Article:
An account of Stevenson's canoe tour of France and Belgium was published in 1878 as An Inland Voyage. It was followed by Travels with a Donkey in the Cévennes, based on his walking trip in France, during which he learned to control himself as well as his stubborn donkey. "I travel for travel's sake," Stevenson wrote. "The great affair is to move." With his friend William Ernest Henley he wrote several plays. While in France Stevenson met Fanny Vandegrift Osbourne, a married woman with two children, Belle and Lloyd. Fanny was 10 years older than Stevenson, who viewed her as an "exotic goddess". She returned to the United States to get a divorce. In 1879 Stevenson followed her to California, where they married in 1880. After a brief stay at Calistoga, which was recorded in The Silverado Squatters (1883), they returned to Scotland, and then moved often in search of better climates.
Wealth I ask not, hope nor love,
Stevenson gained first fame with the romantic adventure story Treasure Island, a combination of travel adventure and romance. This work appeared first serialized in Young Folks 1881-82. Before its publication in book form Stevenson revised the text. The central character is Jim Hawkins, whose mother keeps an inn near the coast in the West Country. Jim meets an old pirate, Billy Bones, who has in his possession a map showing the location of Captain Flint's treasure. Bones dies after a second visit of his enemies. Jim, his mother, and a blind man named Pew, open Bones's sea chest and finds an oilskin packet containing the map. Squire Trelawney, Dr. Livesey, Jim, and a small crew with Captain Smollett sail for Treasure Island. Jim discovers that the crew of the Hispaniola includes pirates, led by a personable one-legged man named Long John Silver, the cook of the ship. On a journey to the island interior, Jim encounters Ben Gunn, former shipmate of the pirates. After several adventures the pirates are defeated, Jim befriends with Long John, and the treasure is found. Jim and his friends sail back to England. Long John Silver manages to escape, taking as much gold as he can carry. The famous poem from the novel ("Fifteen men on the dead man's chest / Yo-ho-ho, and the bottle of rum!/ Drink and the devil had done for the rest – Yo-ho-ho, and a bottle of rum!) could have originally been "Fifteen men on the Dead Man's Chest... referring to a Caribbean Island Dead Chest. According to a tale, the notorious pirate Edward Teach left fifteen men on the island of Dead Man's Chest, with a bottle of rum and a sword.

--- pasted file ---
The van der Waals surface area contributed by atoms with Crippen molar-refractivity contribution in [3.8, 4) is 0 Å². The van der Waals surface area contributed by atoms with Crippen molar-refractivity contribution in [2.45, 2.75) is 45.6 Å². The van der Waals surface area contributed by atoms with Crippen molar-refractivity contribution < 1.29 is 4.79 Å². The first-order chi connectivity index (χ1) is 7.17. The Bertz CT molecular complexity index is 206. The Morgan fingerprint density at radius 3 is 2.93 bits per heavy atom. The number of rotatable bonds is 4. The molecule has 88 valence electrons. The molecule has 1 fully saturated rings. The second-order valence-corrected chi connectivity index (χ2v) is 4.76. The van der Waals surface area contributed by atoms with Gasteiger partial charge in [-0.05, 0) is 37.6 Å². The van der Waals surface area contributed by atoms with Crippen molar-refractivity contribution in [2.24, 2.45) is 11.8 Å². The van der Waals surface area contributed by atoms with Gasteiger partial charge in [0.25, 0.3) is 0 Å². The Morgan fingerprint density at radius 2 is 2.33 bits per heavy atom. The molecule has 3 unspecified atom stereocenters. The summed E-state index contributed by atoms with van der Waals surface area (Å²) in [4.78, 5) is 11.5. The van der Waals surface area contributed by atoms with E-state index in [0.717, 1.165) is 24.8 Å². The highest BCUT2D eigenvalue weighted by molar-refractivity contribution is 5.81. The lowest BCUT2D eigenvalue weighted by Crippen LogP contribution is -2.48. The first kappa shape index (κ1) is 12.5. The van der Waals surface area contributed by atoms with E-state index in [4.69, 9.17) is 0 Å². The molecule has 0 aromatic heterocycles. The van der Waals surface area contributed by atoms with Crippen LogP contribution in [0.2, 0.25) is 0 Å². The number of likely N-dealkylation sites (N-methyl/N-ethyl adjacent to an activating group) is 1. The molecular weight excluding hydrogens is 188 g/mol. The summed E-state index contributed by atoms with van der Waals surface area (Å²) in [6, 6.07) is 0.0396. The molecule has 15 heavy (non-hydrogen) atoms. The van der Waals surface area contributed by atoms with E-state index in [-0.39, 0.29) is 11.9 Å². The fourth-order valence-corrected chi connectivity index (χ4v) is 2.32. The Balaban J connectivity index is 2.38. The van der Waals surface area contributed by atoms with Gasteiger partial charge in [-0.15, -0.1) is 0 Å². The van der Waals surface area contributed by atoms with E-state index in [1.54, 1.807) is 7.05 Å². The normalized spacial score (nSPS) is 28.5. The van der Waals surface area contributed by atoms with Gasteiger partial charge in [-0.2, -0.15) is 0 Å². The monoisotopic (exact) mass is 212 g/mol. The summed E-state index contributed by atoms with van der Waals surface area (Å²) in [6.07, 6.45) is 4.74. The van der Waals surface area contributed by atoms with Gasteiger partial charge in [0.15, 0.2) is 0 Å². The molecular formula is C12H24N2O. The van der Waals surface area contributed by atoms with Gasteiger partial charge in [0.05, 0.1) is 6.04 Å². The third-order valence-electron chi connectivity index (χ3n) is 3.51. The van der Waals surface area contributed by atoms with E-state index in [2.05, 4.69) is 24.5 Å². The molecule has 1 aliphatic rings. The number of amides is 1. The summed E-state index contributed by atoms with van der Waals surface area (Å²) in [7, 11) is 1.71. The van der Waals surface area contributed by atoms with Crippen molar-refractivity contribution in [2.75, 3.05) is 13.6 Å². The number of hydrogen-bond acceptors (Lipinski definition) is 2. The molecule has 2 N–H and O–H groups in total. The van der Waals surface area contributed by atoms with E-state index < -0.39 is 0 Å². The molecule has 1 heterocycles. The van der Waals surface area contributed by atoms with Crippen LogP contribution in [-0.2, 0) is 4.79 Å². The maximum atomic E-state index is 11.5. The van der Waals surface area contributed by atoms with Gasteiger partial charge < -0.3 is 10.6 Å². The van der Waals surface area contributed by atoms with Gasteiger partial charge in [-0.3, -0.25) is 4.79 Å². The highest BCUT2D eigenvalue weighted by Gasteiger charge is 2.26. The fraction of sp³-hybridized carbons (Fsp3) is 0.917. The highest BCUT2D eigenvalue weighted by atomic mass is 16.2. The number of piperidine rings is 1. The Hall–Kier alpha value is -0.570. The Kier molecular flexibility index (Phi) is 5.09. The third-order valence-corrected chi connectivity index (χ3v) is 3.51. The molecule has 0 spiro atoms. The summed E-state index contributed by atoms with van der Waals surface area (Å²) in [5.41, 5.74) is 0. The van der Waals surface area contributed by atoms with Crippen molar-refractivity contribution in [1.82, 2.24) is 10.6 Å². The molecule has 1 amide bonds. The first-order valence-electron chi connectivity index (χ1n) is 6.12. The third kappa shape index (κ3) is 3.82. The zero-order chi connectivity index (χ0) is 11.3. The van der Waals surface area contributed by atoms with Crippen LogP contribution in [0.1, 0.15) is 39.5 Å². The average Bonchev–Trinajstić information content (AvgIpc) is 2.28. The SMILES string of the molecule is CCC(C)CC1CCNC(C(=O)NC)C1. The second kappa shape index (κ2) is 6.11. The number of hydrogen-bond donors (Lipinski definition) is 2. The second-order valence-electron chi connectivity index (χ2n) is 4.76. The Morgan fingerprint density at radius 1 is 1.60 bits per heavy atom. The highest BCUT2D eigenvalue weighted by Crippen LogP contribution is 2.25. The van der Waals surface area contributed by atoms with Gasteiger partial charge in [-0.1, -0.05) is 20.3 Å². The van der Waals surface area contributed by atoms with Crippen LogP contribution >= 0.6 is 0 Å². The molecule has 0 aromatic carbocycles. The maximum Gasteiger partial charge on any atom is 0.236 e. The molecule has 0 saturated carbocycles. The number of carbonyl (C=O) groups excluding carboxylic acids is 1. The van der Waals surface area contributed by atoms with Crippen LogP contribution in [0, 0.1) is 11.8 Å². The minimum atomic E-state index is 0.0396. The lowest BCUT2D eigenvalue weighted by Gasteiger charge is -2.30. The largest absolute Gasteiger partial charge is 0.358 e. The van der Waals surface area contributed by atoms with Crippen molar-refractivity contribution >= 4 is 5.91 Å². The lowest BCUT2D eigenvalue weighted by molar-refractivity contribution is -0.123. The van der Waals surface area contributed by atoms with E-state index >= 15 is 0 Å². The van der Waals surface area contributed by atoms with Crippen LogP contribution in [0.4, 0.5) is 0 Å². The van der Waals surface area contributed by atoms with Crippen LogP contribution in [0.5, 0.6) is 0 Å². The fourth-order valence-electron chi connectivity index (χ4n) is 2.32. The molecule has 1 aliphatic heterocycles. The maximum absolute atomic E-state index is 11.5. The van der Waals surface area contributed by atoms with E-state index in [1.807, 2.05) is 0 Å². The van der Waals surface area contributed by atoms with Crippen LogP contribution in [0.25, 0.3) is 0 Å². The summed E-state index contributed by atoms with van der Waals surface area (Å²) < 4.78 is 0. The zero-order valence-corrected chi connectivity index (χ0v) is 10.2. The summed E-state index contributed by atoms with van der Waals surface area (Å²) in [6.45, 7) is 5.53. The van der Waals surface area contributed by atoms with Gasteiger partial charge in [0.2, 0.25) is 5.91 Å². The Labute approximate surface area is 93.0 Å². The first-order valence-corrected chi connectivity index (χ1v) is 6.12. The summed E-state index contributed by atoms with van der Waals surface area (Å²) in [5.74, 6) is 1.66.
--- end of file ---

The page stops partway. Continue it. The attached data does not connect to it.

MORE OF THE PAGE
A Child's Garden of Verses was a success – its poems have also become popular as songs. Stevenson's other major works from the 1880s are Kidnapped (1886), the story of David Balfour, his distant ancestor, The Strange Case of Dr. Jekyll and Mr. Hyde, based on a dream and written and printed in 10 weeks, The Black Arrow (1888), set in the era of the War of the Roses, and Master of Ballantrae (1889). He also contributed to various periodicals, including The Cornhill Magazine and Longman's Magazine, where his best-known article 'A Humble Remonstrance' was published in 1884. This replay to Henry James's 'The Art of Fiction' launched a lifelong friendship between the two authors. Stevenson saw that the novel is a selection of and reorganization of certain aspects of life – "life is monstrous, infinite, illogical, abrupt and poignant; a work of art, in comparison, is neat, finite, self-contained, rational, flowing and emasculate."
The Strange Case of Dr Jekyll and Mr Hyde, published in January of 1886, sold 40,000 copies in six months in Britain. Stevenson once said, that its plot was revealed to him in a dream. The mystery of Jekyll and Hyde is gradually revealed through the narratives of Mr Enfield, Mr Utterson, Dr Lanyon, and Jekyll's butler Poole. Utterson, Jekyll's lawyer, discovers that the nasty Mr. Edward Hyde is the heir of Dr. Jekyll's fortune. Hyde is suspected of a murder. Utterson and Poole break into Jekyll's laboratory and find the lifeless Hyde. Two documents explain the mystery: Jekyll's old friend, the late Dr. Lanyon, tells that Jekyll and Hyde are the same person. In his own account Jekyll tells that to separate the good and evil aspects of his nature, he invented a transforming drug. His evil self takes the form of the repulsive Mr Hyde. Jekyll's supplies of drugs run out and he finds himself slipping involuntarily into being Hyde. Jekyll kills himself, but the last words of the confession are written by his alter ego: "Here then, as I lay down the pen and proceed to seal up my confession, I bring the life of that unhappy Dr. Jekyll to an end."